Managing a Startup Team

When I won my first $10,000 to build Autism Expressed, I needed to find people who could help carry out my vision. Talent, I quickly learned, is hard to find—especially with very little money to pay for it. I contracted three different animators before I found the right one. I juggled a bunch of interns and project managed four developers, earning many grey hairs along the way.

Working with others and hiring people for contracts is certainly a learning process of negotiating and managing expectations, especially when you’re new to the startup game. Since Autism Expressed has decided to grow before taking on partners and capital, we are not fully funded and therefore, are not in a position to have “full time” employees and a big lofty office space. 

While we don’t have a foosball table, we do have an amazing team working in spaces that best suit our needs. For those of us who are local to Philadelphia, which I call home, we work at Quorum at The Science Center. However, for the team members working from New York, California, and New Jersey, we carry out meetings in a Google Hangout. In this space, the team participates in a daily ‘standup’ meeting. Standup is a type of meeting used in agile software development that facilitates quick, focused communication. The daily meeting poses three questions: what did you work on yesterday? What did you work on today? What problems have you encountered? The idea is that by having everyone stand up, the meeting is quick, focused and allots the opportunity for team members to work with each other to overcome any barriers preventing progress.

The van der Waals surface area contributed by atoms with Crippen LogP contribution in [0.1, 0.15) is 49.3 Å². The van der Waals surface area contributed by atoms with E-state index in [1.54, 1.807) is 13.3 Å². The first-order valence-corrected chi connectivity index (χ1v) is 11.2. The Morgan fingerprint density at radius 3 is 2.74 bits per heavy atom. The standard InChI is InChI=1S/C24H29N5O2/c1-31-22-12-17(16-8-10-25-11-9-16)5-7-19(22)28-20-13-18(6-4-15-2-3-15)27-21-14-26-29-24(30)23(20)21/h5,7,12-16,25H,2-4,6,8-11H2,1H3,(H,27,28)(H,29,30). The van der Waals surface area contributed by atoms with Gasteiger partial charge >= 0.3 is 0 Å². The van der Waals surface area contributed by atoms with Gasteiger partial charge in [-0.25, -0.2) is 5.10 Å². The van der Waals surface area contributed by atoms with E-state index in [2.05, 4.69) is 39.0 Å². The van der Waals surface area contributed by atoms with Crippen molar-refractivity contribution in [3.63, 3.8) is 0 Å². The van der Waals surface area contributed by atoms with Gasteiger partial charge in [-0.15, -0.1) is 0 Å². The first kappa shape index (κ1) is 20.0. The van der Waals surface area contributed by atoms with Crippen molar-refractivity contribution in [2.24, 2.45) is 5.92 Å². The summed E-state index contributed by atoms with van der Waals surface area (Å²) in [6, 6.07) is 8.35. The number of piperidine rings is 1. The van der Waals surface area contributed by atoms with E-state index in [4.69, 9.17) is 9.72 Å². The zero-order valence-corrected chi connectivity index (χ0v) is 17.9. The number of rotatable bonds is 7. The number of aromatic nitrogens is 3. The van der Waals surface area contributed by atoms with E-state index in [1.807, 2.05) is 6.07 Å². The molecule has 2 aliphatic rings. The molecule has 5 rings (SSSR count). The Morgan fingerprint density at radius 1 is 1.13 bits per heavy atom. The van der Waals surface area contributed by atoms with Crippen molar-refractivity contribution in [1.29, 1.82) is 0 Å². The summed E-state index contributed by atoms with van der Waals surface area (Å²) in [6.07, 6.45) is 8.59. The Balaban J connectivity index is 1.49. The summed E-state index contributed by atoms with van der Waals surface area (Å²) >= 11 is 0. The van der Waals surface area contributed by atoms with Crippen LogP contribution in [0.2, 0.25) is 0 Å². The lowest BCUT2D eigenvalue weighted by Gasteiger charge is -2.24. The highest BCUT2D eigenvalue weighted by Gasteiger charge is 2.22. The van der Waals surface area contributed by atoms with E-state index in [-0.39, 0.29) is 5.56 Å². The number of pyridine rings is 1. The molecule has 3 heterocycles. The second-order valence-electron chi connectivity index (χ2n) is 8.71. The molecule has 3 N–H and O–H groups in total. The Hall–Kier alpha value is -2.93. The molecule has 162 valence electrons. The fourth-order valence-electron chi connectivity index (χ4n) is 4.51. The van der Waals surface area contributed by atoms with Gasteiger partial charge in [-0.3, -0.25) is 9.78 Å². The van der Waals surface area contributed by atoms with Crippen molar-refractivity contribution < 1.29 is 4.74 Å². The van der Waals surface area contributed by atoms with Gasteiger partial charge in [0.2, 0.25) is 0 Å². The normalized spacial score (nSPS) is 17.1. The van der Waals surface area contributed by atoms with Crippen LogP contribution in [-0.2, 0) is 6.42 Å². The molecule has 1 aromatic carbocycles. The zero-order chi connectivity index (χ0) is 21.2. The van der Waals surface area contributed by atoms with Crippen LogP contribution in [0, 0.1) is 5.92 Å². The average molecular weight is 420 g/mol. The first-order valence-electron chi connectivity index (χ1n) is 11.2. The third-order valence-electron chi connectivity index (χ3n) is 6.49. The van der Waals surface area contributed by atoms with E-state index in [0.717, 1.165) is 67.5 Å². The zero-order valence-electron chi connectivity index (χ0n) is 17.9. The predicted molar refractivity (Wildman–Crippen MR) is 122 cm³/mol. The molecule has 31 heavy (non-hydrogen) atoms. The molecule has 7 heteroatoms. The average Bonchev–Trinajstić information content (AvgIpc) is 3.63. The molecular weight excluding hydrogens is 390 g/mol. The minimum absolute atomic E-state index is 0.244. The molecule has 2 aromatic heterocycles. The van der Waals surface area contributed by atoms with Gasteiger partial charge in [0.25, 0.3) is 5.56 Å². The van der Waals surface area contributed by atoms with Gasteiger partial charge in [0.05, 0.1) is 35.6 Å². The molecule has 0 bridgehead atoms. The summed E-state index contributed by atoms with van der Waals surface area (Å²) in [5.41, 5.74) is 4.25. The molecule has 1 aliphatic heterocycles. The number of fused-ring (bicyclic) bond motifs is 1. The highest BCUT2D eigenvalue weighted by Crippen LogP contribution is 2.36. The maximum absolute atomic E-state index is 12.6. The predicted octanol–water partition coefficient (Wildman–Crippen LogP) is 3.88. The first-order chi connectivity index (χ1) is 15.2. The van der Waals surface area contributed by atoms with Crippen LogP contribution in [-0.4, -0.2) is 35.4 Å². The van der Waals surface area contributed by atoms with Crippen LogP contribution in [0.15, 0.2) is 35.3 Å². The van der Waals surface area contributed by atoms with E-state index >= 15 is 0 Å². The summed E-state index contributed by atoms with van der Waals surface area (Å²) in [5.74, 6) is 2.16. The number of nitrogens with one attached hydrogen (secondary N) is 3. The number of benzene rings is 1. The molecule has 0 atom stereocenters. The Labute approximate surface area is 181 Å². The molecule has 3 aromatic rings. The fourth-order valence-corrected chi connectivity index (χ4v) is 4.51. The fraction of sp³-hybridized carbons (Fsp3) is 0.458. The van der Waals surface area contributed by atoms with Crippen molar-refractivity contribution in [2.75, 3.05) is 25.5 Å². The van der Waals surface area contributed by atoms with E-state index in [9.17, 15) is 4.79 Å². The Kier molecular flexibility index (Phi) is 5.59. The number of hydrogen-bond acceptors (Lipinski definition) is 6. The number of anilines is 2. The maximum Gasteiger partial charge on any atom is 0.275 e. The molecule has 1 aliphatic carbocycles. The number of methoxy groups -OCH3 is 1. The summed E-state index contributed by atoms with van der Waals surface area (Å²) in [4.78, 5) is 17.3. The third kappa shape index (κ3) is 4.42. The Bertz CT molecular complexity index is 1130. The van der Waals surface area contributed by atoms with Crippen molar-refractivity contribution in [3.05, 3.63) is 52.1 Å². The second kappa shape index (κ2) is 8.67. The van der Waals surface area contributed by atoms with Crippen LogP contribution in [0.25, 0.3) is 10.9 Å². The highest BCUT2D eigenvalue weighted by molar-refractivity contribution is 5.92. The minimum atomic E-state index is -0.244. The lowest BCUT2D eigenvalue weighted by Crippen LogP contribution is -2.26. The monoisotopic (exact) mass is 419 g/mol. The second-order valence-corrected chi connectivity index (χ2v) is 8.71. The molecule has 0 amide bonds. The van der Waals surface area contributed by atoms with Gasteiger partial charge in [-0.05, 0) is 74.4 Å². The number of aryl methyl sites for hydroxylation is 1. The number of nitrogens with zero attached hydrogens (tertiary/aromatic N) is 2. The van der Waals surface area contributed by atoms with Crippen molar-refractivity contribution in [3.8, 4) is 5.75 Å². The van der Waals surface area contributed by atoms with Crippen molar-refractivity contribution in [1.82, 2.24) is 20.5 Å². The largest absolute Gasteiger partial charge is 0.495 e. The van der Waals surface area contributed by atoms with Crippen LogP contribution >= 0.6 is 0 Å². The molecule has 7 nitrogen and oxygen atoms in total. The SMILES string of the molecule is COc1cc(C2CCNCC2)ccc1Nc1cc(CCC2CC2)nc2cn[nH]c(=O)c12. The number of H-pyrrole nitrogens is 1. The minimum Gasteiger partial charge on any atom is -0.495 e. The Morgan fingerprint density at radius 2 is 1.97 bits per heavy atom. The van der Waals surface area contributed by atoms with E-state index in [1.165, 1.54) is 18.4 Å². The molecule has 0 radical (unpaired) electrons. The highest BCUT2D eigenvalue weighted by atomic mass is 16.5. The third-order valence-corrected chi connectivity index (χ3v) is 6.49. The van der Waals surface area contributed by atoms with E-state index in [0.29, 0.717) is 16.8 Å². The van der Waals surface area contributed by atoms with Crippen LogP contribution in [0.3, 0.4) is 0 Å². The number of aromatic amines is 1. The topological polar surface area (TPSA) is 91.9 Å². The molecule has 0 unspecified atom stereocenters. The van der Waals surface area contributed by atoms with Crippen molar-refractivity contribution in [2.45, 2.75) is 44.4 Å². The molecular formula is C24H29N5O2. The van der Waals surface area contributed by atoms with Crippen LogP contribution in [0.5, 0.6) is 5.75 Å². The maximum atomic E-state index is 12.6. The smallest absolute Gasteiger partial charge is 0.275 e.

Having clear, direct communication is important to any company; however the process can be even more challenging when team members are not full time employees or collaborating together in the same workspace. Nonetheless, we have been able to move things forward, reiterating to make improvements to our process along the way. Utilizing Google Docs, we work together to track sprints, deadlines, deliverables, milestones, all while reflecting on best practices and needed improvements. It’s taken some time and iteration, but today, our content production process is tight.


Autism Expressed is growing. Establishing a baseline for team communication and management will help us integrate new team roles—like a sales rep, which we are going to need next! As the leader of this company, I manage the team by motivating and empowering each member to be autonomous. This takes a lot of structure and consistency to do well. Luckily, my role as a teacher is similar and I’ve had a lot of practice.


Photos couresy of Jessica Stoller and J.J. Sereday

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